Danielle Collins credits grand slam run to upbringing on Florida’s public courts

Danielle Collins will play on the biggest stage in tennis when she faces Ashleigh Barty in the Australian Open final but in key moments her mind will drift back to the park courts of Florida.

Collins is the latest in a long line of American women to have reached grand slam finals but her path to get there makes her stand out.

From a blue collar background, the 28-year-old learned the game playing with her father and the regulars down at the park in St Petersburg, which she credits with helping her tactically and mentally.

Prior to travelling out to Australia, Collins was down at the park with her boyfriend and a ball machine, and she said: “Even when I’m here and playing in these stadiums, I think back to all the special moments that I have had there.

“It’s really like a zen moment for me sometimes to think about playing in the park. I’m going to have to think about that a lot when I’m on court with Ash.”

Collins resisted turning professional as a teenager, instead going to college and dominating the tennis circuit there before trying to break on to the WTA Tour.

Her slam breakthrough came in Melbourne three years ago when she surged into the semi-finals, and she has gone one better this year following surgery last spring for endometriosis.

Now Collins finds herself following in the footsteps of childhood heroes Venus and Serena Williams by competing for a grand slam title.

“Those were my favourite matches,” she said. “I would ask my parents to get up early in the morning to watch their night matches.

“To be playing on this stage where so many of my idols as a kid played, it’s almost surreal. This is just what we all as kids dream of doing. So it’s just such a special moment for me. I’m just trying to embrace all of it.”

Collins knows that she will be up against not just world number one Barty but virtually the whole of Rod Laver Arena as the Australian bids for her first home grand slam title.

Danielle Collins is renowned for her on-court feistiness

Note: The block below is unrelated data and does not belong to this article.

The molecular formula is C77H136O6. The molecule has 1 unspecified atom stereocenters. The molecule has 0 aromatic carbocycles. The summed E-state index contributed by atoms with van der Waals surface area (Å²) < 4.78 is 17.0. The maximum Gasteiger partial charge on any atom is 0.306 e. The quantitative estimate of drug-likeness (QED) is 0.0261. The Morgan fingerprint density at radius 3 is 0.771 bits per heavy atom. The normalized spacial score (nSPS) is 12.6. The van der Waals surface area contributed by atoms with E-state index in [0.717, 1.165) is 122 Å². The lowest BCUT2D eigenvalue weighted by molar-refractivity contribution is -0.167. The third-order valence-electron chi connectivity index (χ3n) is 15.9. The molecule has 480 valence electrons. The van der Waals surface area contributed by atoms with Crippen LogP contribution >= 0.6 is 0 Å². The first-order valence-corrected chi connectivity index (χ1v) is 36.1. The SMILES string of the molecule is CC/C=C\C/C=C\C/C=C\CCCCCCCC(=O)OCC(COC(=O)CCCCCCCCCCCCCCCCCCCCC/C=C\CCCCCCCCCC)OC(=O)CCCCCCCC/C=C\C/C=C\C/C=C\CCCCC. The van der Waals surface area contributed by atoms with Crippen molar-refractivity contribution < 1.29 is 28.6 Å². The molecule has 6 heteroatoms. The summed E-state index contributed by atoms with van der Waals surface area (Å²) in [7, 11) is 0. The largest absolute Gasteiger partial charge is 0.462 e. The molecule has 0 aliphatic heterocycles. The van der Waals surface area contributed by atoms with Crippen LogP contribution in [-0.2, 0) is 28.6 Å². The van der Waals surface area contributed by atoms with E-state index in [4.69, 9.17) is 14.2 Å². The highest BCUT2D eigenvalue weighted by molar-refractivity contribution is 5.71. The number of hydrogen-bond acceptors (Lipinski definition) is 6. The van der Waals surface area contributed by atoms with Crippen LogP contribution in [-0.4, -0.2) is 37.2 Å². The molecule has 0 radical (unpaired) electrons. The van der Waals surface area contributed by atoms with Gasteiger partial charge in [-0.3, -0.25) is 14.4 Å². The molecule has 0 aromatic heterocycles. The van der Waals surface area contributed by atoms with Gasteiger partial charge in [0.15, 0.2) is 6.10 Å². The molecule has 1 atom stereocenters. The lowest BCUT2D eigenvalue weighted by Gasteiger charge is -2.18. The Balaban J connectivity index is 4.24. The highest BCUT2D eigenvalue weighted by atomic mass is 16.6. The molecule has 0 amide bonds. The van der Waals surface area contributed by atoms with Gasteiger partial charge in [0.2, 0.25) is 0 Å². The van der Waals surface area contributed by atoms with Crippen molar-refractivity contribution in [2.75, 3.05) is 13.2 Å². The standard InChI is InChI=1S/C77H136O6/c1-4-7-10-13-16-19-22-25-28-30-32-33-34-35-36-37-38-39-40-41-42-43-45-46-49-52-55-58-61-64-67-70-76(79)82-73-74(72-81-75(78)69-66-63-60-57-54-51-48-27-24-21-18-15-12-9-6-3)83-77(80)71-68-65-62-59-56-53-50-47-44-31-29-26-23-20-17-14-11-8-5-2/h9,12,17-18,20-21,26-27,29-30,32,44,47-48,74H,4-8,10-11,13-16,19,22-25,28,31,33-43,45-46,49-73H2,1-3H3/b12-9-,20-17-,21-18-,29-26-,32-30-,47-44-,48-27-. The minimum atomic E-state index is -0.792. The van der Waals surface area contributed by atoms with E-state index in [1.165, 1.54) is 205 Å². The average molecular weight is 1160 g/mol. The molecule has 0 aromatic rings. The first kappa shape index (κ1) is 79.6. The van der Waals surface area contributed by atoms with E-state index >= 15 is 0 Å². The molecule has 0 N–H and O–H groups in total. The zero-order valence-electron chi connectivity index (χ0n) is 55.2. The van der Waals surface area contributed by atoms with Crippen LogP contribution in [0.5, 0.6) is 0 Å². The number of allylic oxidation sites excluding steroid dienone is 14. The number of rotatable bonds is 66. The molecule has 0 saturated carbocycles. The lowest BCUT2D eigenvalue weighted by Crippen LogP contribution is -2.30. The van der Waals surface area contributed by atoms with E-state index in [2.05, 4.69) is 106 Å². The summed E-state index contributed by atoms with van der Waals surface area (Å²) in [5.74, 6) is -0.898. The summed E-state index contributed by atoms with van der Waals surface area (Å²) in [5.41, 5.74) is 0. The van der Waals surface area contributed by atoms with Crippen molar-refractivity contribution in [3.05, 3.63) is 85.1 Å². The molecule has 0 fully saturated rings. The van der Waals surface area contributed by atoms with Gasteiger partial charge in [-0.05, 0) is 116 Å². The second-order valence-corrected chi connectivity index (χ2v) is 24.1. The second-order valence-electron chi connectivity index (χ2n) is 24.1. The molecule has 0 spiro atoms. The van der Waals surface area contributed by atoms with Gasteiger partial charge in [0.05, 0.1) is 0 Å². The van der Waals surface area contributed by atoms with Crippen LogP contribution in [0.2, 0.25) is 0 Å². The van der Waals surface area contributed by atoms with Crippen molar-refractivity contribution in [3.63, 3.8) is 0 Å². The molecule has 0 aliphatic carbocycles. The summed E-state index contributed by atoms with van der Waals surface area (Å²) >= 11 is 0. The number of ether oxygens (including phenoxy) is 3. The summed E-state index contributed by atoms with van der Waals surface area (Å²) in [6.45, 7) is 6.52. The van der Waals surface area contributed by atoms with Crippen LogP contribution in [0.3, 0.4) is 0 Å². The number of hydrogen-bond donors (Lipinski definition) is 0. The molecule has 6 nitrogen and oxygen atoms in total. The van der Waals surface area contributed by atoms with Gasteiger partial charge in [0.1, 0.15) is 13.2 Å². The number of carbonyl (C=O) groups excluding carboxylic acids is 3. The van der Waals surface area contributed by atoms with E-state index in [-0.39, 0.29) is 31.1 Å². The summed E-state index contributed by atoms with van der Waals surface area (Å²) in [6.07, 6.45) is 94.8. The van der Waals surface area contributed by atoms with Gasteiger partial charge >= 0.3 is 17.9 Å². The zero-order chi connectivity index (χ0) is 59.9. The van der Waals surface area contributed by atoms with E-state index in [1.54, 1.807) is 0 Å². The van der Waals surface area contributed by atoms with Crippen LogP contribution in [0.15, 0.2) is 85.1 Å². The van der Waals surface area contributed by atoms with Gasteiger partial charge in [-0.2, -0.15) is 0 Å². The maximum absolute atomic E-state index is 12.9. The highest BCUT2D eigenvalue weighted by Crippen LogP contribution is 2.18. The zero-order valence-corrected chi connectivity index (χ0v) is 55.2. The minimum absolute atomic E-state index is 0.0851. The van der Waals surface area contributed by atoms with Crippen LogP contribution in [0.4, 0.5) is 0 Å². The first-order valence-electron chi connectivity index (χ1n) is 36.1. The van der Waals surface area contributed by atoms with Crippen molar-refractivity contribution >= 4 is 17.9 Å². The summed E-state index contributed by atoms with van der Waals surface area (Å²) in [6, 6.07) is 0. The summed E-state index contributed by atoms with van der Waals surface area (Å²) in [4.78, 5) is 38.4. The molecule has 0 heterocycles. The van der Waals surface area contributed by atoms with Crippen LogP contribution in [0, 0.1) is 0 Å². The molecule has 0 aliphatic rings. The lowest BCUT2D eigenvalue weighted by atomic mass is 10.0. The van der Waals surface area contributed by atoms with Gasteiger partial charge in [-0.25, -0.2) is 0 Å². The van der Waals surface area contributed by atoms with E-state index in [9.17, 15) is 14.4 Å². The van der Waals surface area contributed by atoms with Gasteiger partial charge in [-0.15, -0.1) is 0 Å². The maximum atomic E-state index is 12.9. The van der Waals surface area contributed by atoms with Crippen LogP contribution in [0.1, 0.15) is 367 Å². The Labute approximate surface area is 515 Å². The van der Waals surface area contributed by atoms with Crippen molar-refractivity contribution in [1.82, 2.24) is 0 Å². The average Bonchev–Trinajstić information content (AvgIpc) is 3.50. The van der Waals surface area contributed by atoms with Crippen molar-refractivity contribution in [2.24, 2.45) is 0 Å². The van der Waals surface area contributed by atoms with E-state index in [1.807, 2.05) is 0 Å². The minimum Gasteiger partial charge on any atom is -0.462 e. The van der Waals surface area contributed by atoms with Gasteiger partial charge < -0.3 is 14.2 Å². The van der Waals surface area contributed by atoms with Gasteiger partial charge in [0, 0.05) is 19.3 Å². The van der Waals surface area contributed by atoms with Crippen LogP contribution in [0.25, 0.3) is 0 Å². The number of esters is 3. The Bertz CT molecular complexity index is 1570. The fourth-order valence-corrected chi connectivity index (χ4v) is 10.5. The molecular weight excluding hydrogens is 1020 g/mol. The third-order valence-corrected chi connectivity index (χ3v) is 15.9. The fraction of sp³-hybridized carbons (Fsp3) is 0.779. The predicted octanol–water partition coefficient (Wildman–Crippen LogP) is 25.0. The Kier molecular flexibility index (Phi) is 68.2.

Danielle Collins is renowned for her on-court feistiness (Hamish Blair/AP)

But Collins, who was described by her quarter-final opponent Alize Cornet as being like a lion on court, appears well equipped to thrive in such an atmosphere.

The American is renowned for her intensity and loud screams of “Come on”, and she is looking forward to playing in front of a passionate crowd.

“I think after everything that all of us around the world went through with Covid, and especially in sports, I feel like I’m just really grateful to be able to see faces in the crowd again and to see people getting fired up, seeing positive energy, hearing people’s voices,” said Collins, who will make her top-10 debut on Monday whatever the outcome.

“That’s something that I really thrive in, whether I have a full crowd going for me or whether I have the opposite or somewhere in the middle. I really just love the energy. I think that’s what all professional athletes play for.”

Ashleigh Barty has eased into the Australian Open final
Ashleigh Barty has eased into the Australian Open final (Hamish Blair/AP)

This will be a fifth meeting between the pair, with Barty having won three, but all have been good contests.

“I think every time we played we have battled, and they have been some really fun matches,” said Collins. “Even the matches that I have lost have been some of my most memorable moments on court.”

Barty has breezed through the draw so far, spending only six hours and six minutes on court in her six matches compared to 10 hours and 37 minutes for Collins. The Australian has only dropped serve once and conceded 21 games.

Eurosport pundit Mats Wilander said: “If you asked me two weeks ago, I would have said she felt a lot of pressure. Not today, not in the finals. She is beyond all that. Her serve is better than everybody else, her forehand is better than everybody else and she moves better than everybody else.”